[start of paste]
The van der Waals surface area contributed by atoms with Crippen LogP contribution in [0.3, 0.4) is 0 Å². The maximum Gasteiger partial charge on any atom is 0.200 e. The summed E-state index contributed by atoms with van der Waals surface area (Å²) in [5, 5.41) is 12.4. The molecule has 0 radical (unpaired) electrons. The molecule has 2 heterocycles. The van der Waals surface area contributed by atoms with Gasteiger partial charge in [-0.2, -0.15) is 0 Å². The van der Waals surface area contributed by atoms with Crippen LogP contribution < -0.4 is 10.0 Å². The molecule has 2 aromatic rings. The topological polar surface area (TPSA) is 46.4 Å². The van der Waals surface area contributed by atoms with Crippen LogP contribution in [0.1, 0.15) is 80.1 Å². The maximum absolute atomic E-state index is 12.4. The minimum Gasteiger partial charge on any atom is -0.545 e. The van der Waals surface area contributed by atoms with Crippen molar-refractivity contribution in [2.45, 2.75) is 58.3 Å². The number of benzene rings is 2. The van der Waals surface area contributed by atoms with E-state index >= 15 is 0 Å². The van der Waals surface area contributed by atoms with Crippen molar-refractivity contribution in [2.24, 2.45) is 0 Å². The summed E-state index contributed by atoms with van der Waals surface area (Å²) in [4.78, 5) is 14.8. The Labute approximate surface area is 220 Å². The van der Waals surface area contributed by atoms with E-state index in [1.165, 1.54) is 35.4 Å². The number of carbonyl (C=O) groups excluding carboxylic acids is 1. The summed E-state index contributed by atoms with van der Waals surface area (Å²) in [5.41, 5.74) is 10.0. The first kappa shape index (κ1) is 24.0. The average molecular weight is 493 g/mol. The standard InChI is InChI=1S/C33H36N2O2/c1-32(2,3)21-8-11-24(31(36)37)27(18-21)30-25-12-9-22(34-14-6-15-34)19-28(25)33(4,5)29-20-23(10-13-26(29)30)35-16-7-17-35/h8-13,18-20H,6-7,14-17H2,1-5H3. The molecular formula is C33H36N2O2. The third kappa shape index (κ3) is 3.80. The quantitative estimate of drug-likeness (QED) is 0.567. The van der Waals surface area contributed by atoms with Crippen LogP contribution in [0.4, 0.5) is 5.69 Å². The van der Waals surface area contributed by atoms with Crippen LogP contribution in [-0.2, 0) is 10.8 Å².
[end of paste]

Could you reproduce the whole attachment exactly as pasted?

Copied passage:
The van der Waals surface area contributed by atoms with Crippen LogP contribution in [0.3, 0.4) is 0 Å². The maximum Gasteiger partial charge on any atom is 0.200 e. The summed E-state index contributed by atoms with van der Waals surface area (Å²) in [5, 5.41) is 12.4. The molecule has 0 radical (unpaired) electrons. The molecule has 2 heterocycles. The van der Waals surface area contributed by atoms with Gasteiger partial charge in [-0.2, -0.15) is 0 Å². The van der Waals surface area contributed by atoms with Crippen LogP contribution < -0.4 is 10.0 Å². The molecule has 2 aromatic rings. The topological polar surface area (TPSA) is 46.4 Å². The van der Waals surface area contributed by atoms with Crippen LogP contribution in [0.1, 0.15) is 80.1 Å². The maximum absolute atomic E-state index is 12.4. The minimum Gasteiger partial charge on any atom is -0.545 e. The van der Waals surface area contributed by atoms with Crippen molar-refractivity contribution in [2.45, 2.75) is 58.3 Å². The number of benzene rings is 2. The van der Waals surface area contributed by atoms with E-state index >= 15 is 0 Å². The van der Waals surface area contributed by atoms with Crippen molar-refractivity contribution in [2.24, 2.45) is 0 Å². The summed E-state index contributed by atoms with van der Waals surface area (Å²) in [4.78, 5) is 14.8. The Labute approximate surface area is 220 Å². The van der Waals surface area contributed by atoms with E-state index in [1.165, 1.54) is 35.4 Å². The number of carbonyl (C=O) groups excluding carboxylic acids is 1. The summed E-state index contributed by atoms with van der Waals surface area (Å²) in [5.41, 5.74) is 10.0. The first kappa shape index (κ1) is 24.0. The average molecular weight is 493 g/mol. The standard InChI is InChI=1S/C33H36N2O2/c1-32(2,3)21-8-11-24(31(36)37)27(18-21)30-25-12-9-22(34-14-6-15-34)19-28(25)33(4,5)29-20-23(10-13-26(29)30)35-16-7-17-35/h8-13,18-20H,6-7,14-17H2,1-5H3. The molecular formula is C33H36N2O2. The third kappa shape index (κ3) is 3.80. The quantitative estimate of drug-likeness (QED) is 0.567. The van der Waals surface area contributed by atoms with Crippen LogP contribution in [0.4, 0.5) is 5.69 Å². The van der Waals surface area contributed by atoms with Crippen LogP contribution in [-0.2, 0) is 10.8 Å².